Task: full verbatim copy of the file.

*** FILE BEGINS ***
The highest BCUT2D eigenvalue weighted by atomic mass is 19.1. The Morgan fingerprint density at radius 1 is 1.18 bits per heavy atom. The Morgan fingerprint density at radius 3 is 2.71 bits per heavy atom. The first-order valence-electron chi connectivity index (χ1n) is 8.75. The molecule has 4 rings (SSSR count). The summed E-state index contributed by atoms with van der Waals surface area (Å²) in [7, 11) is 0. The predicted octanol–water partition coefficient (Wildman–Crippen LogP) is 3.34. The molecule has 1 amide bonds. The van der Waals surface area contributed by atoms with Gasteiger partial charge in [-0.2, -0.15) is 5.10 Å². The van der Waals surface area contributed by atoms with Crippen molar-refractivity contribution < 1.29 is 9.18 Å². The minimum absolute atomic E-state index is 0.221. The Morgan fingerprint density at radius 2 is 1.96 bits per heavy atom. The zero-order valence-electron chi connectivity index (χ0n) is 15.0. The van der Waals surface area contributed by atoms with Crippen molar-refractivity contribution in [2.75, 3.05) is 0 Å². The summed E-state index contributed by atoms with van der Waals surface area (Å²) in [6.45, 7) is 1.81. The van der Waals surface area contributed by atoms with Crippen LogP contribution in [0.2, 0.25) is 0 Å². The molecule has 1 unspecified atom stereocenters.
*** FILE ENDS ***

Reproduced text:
The highest BCUT2D eigenvalue weighted by atomic mass is 19.1. The Morgan fingerprint density at radius 1 is 1.18 bits per heavy atom. The Morgan fingerprint density at radius 3 is 2.71 bits per heavy atom. The first-order valence-electron chi connectivity index (χ1n) is 8.75. The molecule has 4 rings (SSSR count). The summed E-state index contributed by atoms with van der Waals surface area (Å²) in [7, 11) is 0. The predicted octanol–water partition coefficient (Wildman–Crippen LogP) is 3.34. The molecule has 1 amide bonds. The van der Waals surface area contributed by atoms with Gasteiger partial charge in [-0.2, -0.15) is 5.10 Å². The van der Waals surface area contributed by atoms with Crippen molar-refractivity contribution < 1.29 is 9.18 Å². The minimum absolute atomic E-state index is 0.221. The Morgan fingerprint density at radius 2 is 1.96 bits per heavy atom. The zero-order valence-electron chi connectivity index (χ0n) is 15.0. The van der Waals surface area contributed by atoms with Crippen molar-refractivity contribution in [2.75, 3.05) is 0 Å². The summed E-state index contributed by atoms with van der Waals surface area (Å²) in [6.45, 7) is 1.81. The van der Waals surface area contributed by atoms with Crippen LogP contribution in [0.2, 0.25) is 0 Å². The molecule has 1 unspecified atom stereocenters.